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We all want to look and feel our best year-round, but did you know that some office-based treatments and procedures are best performed during certain seasons? With Memorial Day weekend, summer Fridays and a little extra time off just a few weeks away, it’s important to understand which procedures are safe to get now—and which appointments you should hold off on scheduling until the fall.
SAFE: Facial injectables
Injectable treatments are safe and appropriate any time of year, so feel free to book your appointment! Franklin, Tennessee facial plastic surgeon and president-elect of the American Academy of Facial Plastic and Reconstructive Surgery, Dr. Mary Lynn Moran adds, “Injectable
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With warmer days ahead, we’re excited to shed those extra winter layers—and this includes our wardrobes as well as our skin. “The beginning of spring is great news for our skin, as the increase in temperatures and humidity is beneficial for moisture levels as well as overall healthy appearance,” says board-certified Miami dermatologist Dr. Ileana Perez-Quintairos. Now’s the time to put a fresh face forward, and there are myriad ways to both improve cold-induced dullness and dryness from head to toe while revealing the healthy, radiant skin you crave for spring, summer and well beyond.
It’s all about exfoliation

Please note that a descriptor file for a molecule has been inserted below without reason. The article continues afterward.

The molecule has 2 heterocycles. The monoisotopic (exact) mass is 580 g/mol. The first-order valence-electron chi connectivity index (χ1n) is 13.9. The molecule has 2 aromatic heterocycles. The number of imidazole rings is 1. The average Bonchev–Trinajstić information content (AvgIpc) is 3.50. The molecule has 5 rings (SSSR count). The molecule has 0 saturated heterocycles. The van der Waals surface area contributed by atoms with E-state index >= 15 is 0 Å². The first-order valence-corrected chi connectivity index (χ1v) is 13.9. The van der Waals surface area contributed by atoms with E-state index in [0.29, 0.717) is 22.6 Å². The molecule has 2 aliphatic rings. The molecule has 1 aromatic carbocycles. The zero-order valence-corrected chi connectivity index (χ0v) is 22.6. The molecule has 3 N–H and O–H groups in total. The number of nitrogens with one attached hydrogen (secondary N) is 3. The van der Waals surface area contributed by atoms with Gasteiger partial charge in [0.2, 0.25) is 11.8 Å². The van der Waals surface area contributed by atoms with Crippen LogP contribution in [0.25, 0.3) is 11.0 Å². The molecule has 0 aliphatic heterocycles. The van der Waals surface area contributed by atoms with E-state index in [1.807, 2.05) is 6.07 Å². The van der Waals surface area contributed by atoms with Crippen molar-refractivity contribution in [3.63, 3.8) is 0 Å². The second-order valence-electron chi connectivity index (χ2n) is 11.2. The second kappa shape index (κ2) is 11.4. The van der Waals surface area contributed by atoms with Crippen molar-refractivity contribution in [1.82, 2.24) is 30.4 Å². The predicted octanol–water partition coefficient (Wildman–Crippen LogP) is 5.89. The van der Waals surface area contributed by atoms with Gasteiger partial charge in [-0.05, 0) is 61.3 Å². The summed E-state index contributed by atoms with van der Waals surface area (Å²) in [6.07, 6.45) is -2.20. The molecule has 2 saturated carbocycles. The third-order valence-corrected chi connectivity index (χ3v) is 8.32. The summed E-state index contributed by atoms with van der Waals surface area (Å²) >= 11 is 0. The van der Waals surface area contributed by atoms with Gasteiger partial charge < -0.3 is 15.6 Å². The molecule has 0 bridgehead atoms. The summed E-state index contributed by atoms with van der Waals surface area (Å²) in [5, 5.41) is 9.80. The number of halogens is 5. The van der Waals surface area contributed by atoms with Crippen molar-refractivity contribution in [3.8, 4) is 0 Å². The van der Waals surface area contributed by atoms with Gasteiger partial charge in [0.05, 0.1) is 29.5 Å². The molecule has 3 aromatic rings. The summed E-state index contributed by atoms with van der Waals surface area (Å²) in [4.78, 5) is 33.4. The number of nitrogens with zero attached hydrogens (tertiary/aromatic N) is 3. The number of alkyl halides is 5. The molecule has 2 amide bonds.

Low humidity, cold weather and exposure to artificial heat can ca
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Skin discoloration can add years to your visage, even if you have smooth, lineless skin courtesy of at-home skincare and professional intervention such as BOTOX and fillers. With summer in full swing, extra sun exposure can make dark spots worse, despite your most diligent sun protection efforts.
If summer has you seeing spots in the form of freckles, lentigines, melasma or other dark patches, fret not because there are a variety of ways to brighten your overall complexion both at home and in the doctor’s office. Over-the-counter and non-prescription dark spot brighteners may include kojic acid, glycolic acid, retinol, licorice extract, vitamin C, arbutin, mulberry, soy and polyphenols.
The first signs of aging usually show on our eyes—dark circles, wrinkles and puffiness—and can make us look more fatigued and older than we really are.
Once we hit our late 20s, the delicate skin around the eyes gets thinner and looser due to the loss of collagen and elastin. Combined with years of repeated muscle movements such as squinting and laughing, as well as UV exposure, lines begin to form and over time get deeper.
Dr. Lisa M. Donofrio, a dermatologist in New Haven, CT, says her patients’ biggest complaint about their eyes “are dark circles and crepey skin.” Dark circles become more prevalent as the skin becomes thinner and capillaries under the eyes show through.
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